The most widely used methods in slope stability assessment are the traditional limit equilibrium methods [1,2,3,4]. In addition, finite difference technique [5, 6], distinct element codes [7] and finite element strength reduction technique (FEM) [8,9,10,11,12,13] are also used extensively. Use of optimisation methods such as dynamic programming [14], downhill simplex algorithm [15] and Monte-Carlo (MC) technique [16] are also reported. Recently, other optimisation techniques inspired by nature like ant colony optimisation (ACO) [17,18,19], particle swarm optimisation (PSO) [20, 21], harmony search (HS) [22], artificial bee colony algorithm (ABC) [23], gravitational search algorithm (GSA) [24], neural networks (NN) [25, 26] and genetic algorithms (GA) [27,28,29] have received considerable attention and are gaining popularity in the geotechnical engineering community in the last 10–15 years.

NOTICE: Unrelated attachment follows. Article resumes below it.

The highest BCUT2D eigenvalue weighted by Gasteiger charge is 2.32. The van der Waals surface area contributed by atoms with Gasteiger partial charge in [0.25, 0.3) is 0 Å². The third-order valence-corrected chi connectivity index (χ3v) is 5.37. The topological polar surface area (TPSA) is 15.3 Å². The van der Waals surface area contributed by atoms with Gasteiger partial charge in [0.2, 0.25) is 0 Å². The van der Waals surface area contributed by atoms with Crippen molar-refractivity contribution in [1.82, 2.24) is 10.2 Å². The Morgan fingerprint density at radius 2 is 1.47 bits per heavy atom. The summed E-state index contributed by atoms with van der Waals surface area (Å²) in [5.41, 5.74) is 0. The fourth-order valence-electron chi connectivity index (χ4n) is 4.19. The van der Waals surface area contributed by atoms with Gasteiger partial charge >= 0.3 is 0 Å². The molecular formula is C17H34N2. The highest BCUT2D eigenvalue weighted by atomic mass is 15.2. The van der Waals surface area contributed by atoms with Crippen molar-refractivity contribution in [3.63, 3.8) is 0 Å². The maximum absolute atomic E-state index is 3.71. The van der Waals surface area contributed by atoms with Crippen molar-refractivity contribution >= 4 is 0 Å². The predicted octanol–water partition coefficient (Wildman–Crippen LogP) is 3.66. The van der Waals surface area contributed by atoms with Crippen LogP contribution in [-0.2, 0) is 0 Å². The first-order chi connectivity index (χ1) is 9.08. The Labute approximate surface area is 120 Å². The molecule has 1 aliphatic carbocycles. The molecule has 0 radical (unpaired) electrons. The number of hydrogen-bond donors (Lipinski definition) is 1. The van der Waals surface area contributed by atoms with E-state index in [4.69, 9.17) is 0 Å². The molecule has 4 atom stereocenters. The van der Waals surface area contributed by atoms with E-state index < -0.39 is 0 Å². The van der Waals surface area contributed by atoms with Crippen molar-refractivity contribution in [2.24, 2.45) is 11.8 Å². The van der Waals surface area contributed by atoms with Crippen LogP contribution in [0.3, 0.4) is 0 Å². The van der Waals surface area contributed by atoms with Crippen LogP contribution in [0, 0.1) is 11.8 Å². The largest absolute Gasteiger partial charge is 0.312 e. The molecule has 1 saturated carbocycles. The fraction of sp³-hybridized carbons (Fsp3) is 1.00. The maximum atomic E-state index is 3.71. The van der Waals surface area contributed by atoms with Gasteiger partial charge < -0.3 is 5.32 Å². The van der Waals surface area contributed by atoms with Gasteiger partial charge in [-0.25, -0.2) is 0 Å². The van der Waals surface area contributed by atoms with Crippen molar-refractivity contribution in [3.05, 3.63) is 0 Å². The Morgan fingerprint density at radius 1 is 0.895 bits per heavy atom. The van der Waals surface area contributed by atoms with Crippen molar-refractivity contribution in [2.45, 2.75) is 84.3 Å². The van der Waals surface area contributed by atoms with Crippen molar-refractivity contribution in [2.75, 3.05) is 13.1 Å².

Cheng et al. [30] compared six metaheuristic optimisation methods and reported that no single method can outperform other methods in all aspects, each one having its own merits and limitations. In all these methods, it is paramount first to identify the critical slip surface. This critical slip surface is found by comparing the factors of safety obtained from several feasible trial surfaces and choosing the one with the minimum value. This may sometimes be erroneous due to the presence of local minima points. Many existing methods fail to identify the global minimum and may converge at a local minima even for simple homogenous slopes [31]. Neural networks on the other hand are site specific, require reliable training data and apply for particular cases only [25, 32, 33]. Discrete ACO used previously for FS calculation takes too many fitness function evaluations to compute optimum FS and has more uncertainty in FS estimation. Therefore several global optimisation algorithms are available to locate critical slip surfaces but are either too complex to implement for practitioners based on an excessive number of fitness function evaluations. The use of finite element techniques bypasses the need to assume the shape and location of the trial slip surfaces, but also introduces other complexities including defining appropriate soil constitutive models.